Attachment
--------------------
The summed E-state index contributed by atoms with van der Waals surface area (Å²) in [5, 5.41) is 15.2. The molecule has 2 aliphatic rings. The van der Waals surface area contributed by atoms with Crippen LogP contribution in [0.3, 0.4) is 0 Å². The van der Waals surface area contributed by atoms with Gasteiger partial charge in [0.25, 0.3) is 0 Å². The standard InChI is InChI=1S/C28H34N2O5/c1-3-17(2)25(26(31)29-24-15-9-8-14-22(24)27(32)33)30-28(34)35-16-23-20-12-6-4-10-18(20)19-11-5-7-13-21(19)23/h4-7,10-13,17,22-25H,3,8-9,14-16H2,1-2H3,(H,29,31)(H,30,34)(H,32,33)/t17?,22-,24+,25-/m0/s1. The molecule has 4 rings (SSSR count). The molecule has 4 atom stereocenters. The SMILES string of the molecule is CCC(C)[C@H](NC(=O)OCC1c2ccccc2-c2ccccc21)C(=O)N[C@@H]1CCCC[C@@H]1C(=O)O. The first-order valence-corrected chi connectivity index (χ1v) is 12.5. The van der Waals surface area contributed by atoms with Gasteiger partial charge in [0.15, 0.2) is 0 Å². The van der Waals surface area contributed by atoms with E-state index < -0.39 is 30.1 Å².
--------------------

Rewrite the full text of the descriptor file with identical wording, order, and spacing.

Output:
The summed E-state index contributed by atoms with van der Waals surface area (Å²) in [5, 5.41) is 15.2. The molecule has 2 aliphatic rings. The van der Waals surface area contributed by atoms with Crippen LogP contribution in [0.3, 0.4) is 0 Å². The van der Waals surface area contributed by atoms with Gasteiger partial charge in [0.25, 0.3) is 0 Å². The standard InChI is InChI=1S/C28H34N2O5/c1-3-17(2)25(26(31)29-24-15-9-8-14-22(24)27(32)33)30-28(34)35-16-23-20-12-6-4-10-18(20)19-11-5-7-13-21(19)23/h4-7,10-13,17,22-25H,3,8-9,14-16H2,1-2H3,(H,29,31)(H,30,34)(H,32,33)/t17?,22-,24+,25-/m0/s1. The molecule has 4 rings (SSSR count). The molecule has 4 atom stereocenters. The SMILES string of the molecule is CCC(C)[C@H](NC(=O)OCC1c2ccccc2-c2ccccc21)C(=O)N[C@@H]1CCCC[C@@H]1C(=O)O. The first-order valence-corrected chi connectivity index (χ1v) is 12.5. The van der Waals surface area contributed by atoms with Gasteiger partial charge in [0.15, 0.2) is 0 Å². The van der Waals surface area contributed by atoms with E-state index < -0.39 is 30.1 Å².